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Emelie (Movie Review)

Emelie (Movie Review)
03.03.2016by: Eric Walkuski
5 10

 

PLOT: Heading out for a night on the town, the Thompsons need a babysitter to look after their three young children. Anna comes highly recommended, and indeed she seems like a sweet, likable girl. But unbeknownst to the Thompsons, this isn't Anna, this is Emelie, and Emelie is neither sweet, nor likable.

REVIEW: Does the "babysitter from hell" subgenre have any blood in its veins at this point? When it comes to EMELIE, its vitals aren't looking good. The film does present a fairly interesting villainous and a handful of creepy sequences, but at the end of the day it doesn't distinguish itself enough to be considered memorable. If anything, it's an 80 minute diversion that's maybe one step above a Lifetime Movie Of The Week.

 

Sarah Bolger gives a persuasive performance as Anna (that's how she's introduced anyway) a quiet, seemingly shy girl-next-door who's hired by the Thompsons to look after their three children while they go celebrate their anniversary. Anna comes recommended by a family friend, but an opening sequence showing the kidnapping of a teenage girl alerts the audience to the fact that this Anna is not the one the Thompsons are prepared for. That, and right off the bat there's something slightly off about the girl - not that either parent notices. Leave it to young Jacob (Joshua Rush) to sense something is amiss with Anna, although the babysitter's oddly sensual body language eventually distracts the youngster. As for Jacob's younger siblings, Sally (Carly Adams) and Christopher (Thomas Bair), they're enamored with Anna's do-whatever-you-want policy, which includes dressing up, eating and drinking all the sugar they want, and drawing on the walls of the living room.

Soon, Anna's idea of fun begins to appear a little deranged. Sex tapes and animal abuse, anyone? Jacob realizes his early suspicions were correct and attempts to thwart Anna's increasingly disturbing behavior, but the cracked babysitter's actually on a mission. Just why she's so bizarre is revealed in a fairly predictable manner, as is her ultimate endgame. And what started off as a pretty unnerving little thriller becomes a rather standard cat-and-mouse game between the suddenly resourceful Jacob and psycho Anna (who, you may have guessed, is actually named Emelie).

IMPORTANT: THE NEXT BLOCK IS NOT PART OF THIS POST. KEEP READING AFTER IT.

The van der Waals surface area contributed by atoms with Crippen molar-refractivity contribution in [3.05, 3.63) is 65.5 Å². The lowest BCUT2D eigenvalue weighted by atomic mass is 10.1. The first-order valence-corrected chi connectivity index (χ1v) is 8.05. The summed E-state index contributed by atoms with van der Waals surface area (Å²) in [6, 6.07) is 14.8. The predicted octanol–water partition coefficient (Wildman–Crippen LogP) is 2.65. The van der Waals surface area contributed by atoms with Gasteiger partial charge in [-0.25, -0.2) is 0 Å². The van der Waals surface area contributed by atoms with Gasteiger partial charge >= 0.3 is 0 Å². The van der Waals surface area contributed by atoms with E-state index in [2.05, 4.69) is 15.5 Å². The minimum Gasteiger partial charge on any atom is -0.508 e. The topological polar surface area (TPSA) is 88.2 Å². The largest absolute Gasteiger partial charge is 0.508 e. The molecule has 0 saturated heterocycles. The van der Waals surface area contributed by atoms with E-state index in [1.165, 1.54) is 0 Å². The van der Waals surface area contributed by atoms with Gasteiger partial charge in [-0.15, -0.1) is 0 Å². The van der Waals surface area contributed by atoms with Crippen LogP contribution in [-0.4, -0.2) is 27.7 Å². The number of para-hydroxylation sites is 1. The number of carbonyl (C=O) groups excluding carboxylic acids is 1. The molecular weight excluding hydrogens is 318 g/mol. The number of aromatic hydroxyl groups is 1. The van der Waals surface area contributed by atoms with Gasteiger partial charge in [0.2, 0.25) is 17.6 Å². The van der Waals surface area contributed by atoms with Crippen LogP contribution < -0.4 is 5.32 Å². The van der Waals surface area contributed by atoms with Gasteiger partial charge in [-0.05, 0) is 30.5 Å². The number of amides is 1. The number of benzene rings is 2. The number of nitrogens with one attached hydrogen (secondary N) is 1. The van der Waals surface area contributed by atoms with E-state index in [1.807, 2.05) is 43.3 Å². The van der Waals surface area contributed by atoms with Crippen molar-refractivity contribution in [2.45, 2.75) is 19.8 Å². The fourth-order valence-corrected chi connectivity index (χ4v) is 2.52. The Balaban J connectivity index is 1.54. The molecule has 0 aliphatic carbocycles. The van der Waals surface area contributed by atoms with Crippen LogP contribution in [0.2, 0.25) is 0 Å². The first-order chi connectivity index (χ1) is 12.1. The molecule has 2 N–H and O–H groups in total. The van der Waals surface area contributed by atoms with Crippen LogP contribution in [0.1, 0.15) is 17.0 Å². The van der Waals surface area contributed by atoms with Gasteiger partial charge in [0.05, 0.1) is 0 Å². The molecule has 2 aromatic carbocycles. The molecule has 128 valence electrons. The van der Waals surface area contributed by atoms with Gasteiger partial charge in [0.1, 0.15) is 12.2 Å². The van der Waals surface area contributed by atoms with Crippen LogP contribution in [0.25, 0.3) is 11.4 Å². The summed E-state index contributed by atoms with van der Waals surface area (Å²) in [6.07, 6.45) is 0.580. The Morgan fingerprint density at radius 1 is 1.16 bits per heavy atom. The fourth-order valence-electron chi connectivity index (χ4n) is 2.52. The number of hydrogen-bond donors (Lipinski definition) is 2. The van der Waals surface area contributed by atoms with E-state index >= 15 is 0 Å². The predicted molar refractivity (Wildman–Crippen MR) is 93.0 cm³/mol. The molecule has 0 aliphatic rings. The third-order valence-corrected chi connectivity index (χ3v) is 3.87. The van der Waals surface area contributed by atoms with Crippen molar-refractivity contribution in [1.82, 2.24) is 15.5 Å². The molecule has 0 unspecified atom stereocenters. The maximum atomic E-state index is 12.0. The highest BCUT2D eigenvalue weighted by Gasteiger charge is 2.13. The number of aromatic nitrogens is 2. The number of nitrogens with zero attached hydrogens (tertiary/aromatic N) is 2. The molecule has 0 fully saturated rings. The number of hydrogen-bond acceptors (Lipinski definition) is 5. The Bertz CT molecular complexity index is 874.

Before it goes off the rails, though, EMELIE grabs attention with a few very off-putting - but undeniably effective - scenes displaying Anna/Emelie's sadistic side, including one where she forces the children to watch one family pet kill another. Yeah, this gal's got a seriously warped idea of what constitutes strong life lessons for the kiddies. Sadly, the movie's explanation as to why she's so bonkers is too simplistic. Emelie had a traumatic experience that would damage anyone, but why does it force her to become evil as well? EMELIE's screenplay skirts past a viable explanation with a couple of brief lines, clearly hoping that the audience will just accept it and move on, but for me, I would have rather they delved further into Emelie's insanity - or not attempted to explain it at all. Sometimes no explanation is scarier than a vague one.

Despite becoming very routine and negating some of the good will that came before, EMELIE manages to hold your attention. That's mostly thanks to the performances from Bolger and Rush, as the two play off each other convincingly and build an agreeable amount of tension between them. It's a shame the movie's screenplay betrays them in the third act with a series of rote, unconvincing plot contrivances. EMELIE makes a small impression, but it doesn't last very long

Extra Tidbit: EMELIE hits VOD and limited theaters on March 4th.

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